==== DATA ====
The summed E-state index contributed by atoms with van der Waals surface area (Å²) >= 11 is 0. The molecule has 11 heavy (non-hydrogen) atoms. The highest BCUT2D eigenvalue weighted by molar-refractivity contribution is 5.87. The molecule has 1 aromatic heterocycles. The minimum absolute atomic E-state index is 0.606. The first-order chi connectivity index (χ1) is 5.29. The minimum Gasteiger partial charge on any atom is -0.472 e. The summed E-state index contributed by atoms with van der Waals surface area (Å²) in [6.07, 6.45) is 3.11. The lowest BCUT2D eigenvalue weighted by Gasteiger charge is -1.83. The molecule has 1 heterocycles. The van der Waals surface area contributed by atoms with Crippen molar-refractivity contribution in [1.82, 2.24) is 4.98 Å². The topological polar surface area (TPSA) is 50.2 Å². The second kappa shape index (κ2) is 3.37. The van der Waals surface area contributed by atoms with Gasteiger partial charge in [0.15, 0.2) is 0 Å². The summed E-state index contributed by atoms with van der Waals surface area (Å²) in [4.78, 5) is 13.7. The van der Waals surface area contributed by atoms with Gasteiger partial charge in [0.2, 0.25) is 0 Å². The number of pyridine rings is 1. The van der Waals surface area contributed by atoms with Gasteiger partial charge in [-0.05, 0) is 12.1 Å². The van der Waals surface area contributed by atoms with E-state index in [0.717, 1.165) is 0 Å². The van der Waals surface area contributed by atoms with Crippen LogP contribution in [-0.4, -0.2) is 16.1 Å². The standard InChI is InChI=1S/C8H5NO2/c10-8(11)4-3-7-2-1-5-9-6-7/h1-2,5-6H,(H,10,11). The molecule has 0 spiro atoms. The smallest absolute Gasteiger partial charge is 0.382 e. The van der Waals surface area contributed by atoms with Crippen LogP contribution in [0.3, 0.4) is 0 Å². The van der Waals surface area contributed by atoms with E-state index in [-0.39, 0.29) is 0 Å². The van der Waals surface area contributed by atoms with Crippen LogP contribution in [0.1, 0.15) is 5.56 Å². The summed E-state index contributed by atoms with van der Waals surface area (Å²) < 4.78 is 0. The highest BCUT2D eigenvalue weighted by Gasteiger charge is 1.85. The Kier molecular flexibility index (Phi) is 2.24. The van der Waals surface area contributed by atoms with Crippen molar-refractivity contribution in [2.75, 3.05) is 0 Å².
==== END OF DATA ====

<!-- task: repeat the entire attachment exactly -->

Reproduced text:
The summed E-state index contributed by atoms with van der Waals surface area (Å²) >= 11 is 0. The molecule has 11 heavy (non-hydrogen) atoms. The highest BCUT2D eigenvalue weighted by molar-refractivity contribution is 5.87. The molecule has 1 aromatic heterocycles. The minimum absolute atomic E-state index is 0.606. The first-order chi connectivity index (χ1) is 5.29. The minimum Gasteiger partial charge on any atom is -0.472 e. The summed E-state index contributed by atoms with van der Waals surface area (Å²) in [6.07, 6.45) is 3.11. The lowest BCUT2D eigenvalue weighted by Gasteiger charge is -1.83. The molecule has 1 heterocycles. The van der Waals surface area contributed by atoms with Crippen molar-refractivity contribution in [1.82, 2.24) is 4.98 Å². The topological polar surface area (TPSA) is 50.2 Å². The second kappa shape index (κ2) is 3.37. The van der Waals surface area contributed by atoms with Gasteiger partial charge in [0.15, 0.2) is 0 Å². The summed E-state index contributed by atoms with van der Waals surface area (Å²) in [4.78, 5) is 13.7. The van der Waals surface area contributed by atoms with Gasteiger partial charge in [0.2, 0.25) is 0 Å². The number of pyridine rings is 1. The van der Waals surface area contributed by atoms with Gasteiger partial charge in [-0.05, 0) is 12.1 Å². The van der Waals surface area contributed by atoms with E-state index in [0.717, 1.165) is 0 Å². The van der Waals surface area contributed by atoms with Crippen LogP contribution in [-0.4, -0.2) is 16.1 Å². The standard InChI is InChI=1S/C8H5NO2/c10-8(11)4-3-7-2-1-5-9-6-7/h1-2,5-6H,(H,10,11). The molecule has 0 spiro atoms. The smallest absolute Gasteiger partial charge is 0.382 e. The van der Waals surface area contributed by atoms with Crippen LogP contribution in [0.3, 0.4) is 0 Å². The van der Waals surface area contributed by atoms with E-state index in [-0.39, 0.29) is 0 Å². The van der Waals surface area contributed by atoms with Crippen LogP contribution in [0.1, 0.15) is 5.56 Å². The summed E-state index contributed by atoms with van der Waals surface area (Å²) < 4.78 is 0. The highest BCUT2D eigenvalue weighted by Gasteiger charge is 1.85. The Kier molecular flexibility index (Phi) is 2.24. The van der Waals surface area contributed by atoms with Crippen molar-refractivity contribution in [2.75, 3.05) is 0 Å².